A look inside the B.A.A. High Performance team’s trip to Mammoth Lakes, CA
Throughout October and November, the B.A.A. High Performance team will be training at high altitude in Mammoth Lakes, California, in preparation for the fall and winter racing seasons. While in California, the team will work on all facets of their running, from strength work to endurance and drills.
Among the B.A.A. High Performance Team members currently training at altitude are three-time Olympian Jen Rhines, Katie Matthews, Emma Bates, Juliet Bottorff, Sarah Pagano, and Emily Lipari. During the first week of training in Mammoth Lakes, B.A.A. High Performance coach Terrence Mahon snapped many photos of the team. In the posts below, he describes what its like to run in Mammoth.
Mammoth Lakes is located in the Eastern Sierras. The town is at an elevation of 7,800 feet, and sits just South and East of Yosemite National Park. Once you come off the mountain then it is a valley of high desert area for as far as you can see. The main areas where we train have the Sierras to the West and the White Mountains to the East.
The athletes train at a variety of altitudes depending on the workout plan for the day. If on an aerobic building uphill run, then we will extend up beyond , 9000 feet (as seen in the photo of the Minaret Vista). For long intervals we travel 30 minutes down the road to Round Valley where they can run at 4,500 feet. Tempo runs and short intervals are done at the track and on nearby roads where the altitude is 7,000 feet.
At this time of year we can see the Aspen trees in full with their bright orange and yellow colors standing out against the desert browns. Alongside with the Aspens are plenty of sage brush and evergreens. Although not nearly the full color spectrum of an East Coast fall, it is still quite a beautiful site.
The main reasons to get in altitude training for endurance athletes are to build up their oxygen carrying capacity and improve their overall pain tolerance. Since everything is harder at altitude (even walking up steps) it changes your concept of what hard really is. Athletes that come out of altitude and down to sea level to race feel like it is not nearly as hard as it used to be. Combine that with the added red blood cells that have been produced in this hypoxic environment and you are ready to run fast!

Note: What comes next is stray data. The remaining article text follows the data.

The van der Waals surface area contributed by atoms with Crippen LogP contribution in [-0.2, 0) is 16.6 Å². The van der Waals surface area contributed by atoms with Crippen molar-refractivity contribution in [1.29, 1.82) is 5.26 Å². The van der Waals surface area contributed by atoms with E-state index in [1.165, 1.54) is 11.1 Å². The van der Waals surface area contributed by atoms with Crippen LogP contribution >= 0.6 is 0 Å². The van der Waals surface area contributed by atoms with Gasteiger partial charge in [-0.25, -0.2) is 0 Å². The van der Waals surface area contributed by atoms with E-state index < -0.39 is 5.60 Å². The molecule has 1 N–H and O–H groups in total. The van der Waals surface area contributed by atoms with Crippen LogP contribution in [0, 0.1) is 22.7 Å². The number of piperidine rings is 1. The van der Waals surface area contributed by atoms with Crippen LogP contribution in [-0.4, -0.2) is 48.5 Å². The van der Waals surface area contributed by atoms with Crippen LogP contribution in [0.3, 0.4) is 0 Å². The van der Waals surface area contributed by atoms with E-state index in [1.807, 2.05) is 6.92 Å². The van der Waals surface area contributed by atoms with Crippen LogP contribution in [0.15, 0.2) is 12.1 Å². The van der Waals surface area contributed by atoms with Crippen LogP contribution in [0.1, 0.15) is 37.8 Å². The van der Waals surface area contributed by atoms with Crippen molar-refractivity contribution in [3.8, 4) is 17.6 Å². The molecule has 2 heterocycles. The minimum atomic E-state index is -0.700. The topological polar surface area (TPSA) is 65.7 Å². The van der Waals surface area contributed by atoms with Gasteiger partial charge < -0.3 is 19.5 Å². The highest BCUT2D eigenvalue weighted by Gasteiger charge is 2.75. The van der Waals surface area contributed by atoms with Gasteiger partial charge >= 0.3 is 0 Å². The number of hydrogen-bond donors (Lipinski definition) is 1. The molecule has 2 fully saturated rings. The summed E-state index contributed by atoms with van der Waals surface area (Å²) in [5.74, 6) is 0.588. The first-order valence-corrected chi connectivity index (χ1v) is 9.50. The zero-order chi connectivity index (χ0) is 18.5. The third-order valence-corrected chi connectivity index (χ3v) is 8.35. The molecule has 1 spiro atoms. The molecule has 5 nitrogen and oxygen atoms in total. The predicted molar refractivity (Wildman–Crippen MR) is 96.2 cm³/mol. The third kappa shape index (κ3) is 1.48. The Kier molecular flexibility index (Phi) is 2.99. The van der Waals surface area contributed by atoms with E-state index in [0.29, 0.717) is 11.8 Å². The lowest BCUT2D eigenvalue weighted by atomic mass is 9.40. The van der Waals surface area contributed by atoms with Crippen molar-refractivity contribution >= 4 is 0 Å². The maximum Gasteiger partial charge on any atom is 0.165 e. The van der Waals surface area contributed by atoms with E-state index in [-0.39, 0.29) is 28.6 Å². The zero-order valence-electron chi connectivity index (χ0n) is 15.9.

Whether in Mammoth or Boston we always get in our ancillary training. The team hits the gym four times per week. Two days are dedicated to building upper and lower body strength while the other two days are focused on core strength and total body flexibility.
The best part of the trip has been how well the athletes are embracing the challenge of this training camp. Bringing an athlete 8000 feet above their normal training environment can be a tough ask, especially when we also increase their training volume and intensity. There are no easy runs when training in the mountains, but the smiles on their faces each day show me that they are taking it all in stride and enjoying the opportunity that the B.A.A. has given them.
We will be in Mammoth for just over 4 weeks. Sports scientists have shown that it is best to be at altitude for a minimum of 3-4 weeks to get the maximum benefits for increased oxygen carrying capacity. We decided to have the camp be situated between the U.S. 10K Champs and the U.S. 12K Champs (in Arlington, Virginia, on November 15) so that we could see how the athletes have handled the training camp. The results will help us define timelines and racing dates going forward for each athlete.
I like to think of this camp as a test run for future Championship races. Once we can dial in how an athlete responds to altitude and when they race best coming out of the mountains then we can use this to our maximum benefit prior to the top U.S. National events, including next summer’s Olympic Trials.